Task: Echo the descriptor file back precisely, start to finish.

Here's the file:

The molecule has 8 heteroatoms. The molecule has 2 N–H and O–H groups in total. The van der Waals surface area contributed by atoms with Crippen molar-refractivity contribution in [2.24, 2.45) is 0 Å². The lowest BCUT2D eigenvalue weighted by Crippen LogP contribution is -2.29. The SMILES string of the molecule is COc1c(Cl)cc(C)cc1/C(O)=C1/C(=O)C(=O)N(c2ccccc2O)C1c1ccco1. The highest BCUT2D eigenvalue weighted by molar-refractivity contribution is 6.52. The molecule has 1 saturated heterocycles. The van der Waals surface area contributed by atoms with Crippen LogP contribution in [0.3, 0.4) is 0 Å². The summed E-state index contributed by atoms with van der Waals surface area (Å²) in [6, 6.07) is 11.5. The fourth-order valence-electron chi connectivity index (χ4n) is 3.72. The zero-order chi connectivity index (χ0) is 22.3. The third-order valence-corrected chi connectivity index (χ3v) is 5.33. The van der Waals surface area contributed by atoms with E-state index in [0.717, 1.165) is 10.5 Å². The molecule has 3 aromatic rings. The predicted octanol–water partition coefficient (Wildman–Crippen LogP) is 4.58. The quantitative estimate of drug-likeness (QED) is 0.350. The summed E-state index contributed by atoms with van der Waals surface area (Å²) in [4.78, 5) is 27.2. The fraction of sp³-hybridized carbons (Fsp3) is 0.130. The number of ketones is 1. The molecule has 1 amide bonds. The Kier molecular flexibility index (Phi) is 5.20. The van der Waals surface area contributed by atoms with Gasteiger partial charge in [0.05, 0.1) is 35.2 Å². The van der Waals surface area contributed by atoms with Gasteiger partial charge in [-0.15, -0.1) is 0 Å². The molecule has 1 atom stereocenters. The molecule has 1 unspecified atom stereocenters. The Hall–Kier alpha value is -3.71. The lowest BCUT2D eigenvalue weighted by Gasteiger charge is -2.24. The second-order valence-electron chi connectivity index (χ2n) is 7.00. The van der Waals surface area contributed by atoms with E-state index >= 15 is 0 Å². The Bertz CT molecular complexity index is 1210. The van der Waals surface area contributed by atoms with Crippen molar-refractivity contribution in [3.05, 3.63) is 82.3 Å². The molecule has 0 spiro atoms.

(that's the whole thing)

The molecule has 8 heteroatoms. The molecule has 2 N–H and O–H groups in total. The van der Waals surface area contributed by atoms with Crippen molar-refractivity contribution in [2.24, 2.45) is 0 Å². The lowest BCUT2D eigenvalue weighted by Crippen LogP contribution is -2.29. The SMILES string of the molecule is COc1c(Cl)cc(C)cc1/C(O)=C1/C(=O)C(=O)N(c2ccccc2O)C1c1ccco1. The highest BCUT2D eigenvalue weighted by molar-refractivity contribution is 6.52. The molecule has 1 saturated heterocycles. The van der Waals surface area contributed by atoms with Crippen LogP contribution in [0.3, 0.4) is 0 Å². The summed E-state index contributed by atoms with van der Waals surface area (Å²) in [6, 6.07) is 11.5. The fourth-order valence-electron chi connectivity index (χ4n) is 3.72. The zero-order chi connectivity index (χ0) is 22.3. The third-order valence-corrected chi connectivity index (χ3v) is 5.33. The van der Waals surface area contributed by atoms with E-state index in [0.717, 1.165) is 10.5 Å². The molecule has 3 aromatic rings. The predicted octanol–water partition coefficient (Wildman–Crippen LogP) is 4.58. The quantitative estimate of drug-likeness (QED) is 0.350. The summed E-state index contributed by atoms with van der Waals surface area (Å²) in [4.78, 5) is 27.2. The fraction of sp³-hybridized carbons (Fsp3) is 0.130. The number of ketones is 1. The molecule has 1 amide bonds. The Kier molecular flexibility index (Phi) is 5.20. The van der Waals surface area contributed by atoms with Gasteiger partial charge in [0.05, 0.1) is 35.2 Å². The van der Waals surface area contributed by atoms with Gasteiger partial charge in [-0.15, -0.1) is 0 Å². The molecule has 1 atom stereocenters. The molecule has 1 unspecified atom stereocenters. The Hall–Kier alpha value is -3.71. The lowest BCUT2D eigenvalue weighted by Gasteiger charge is -2.24. The second-order valence-electron chi connectivity index (χ2n) is 7.00. The van der Waals surface area contributed by atoms with E-state index >= 15 is 0 Å². The Bertz CT molecular complexity index is 1210. The van der Waals surface area contributed by atoms with Crippen molar-refractivity contribution in [3.05, 3.63) is 82.3 Å². The molecule has 0 spiro atoms.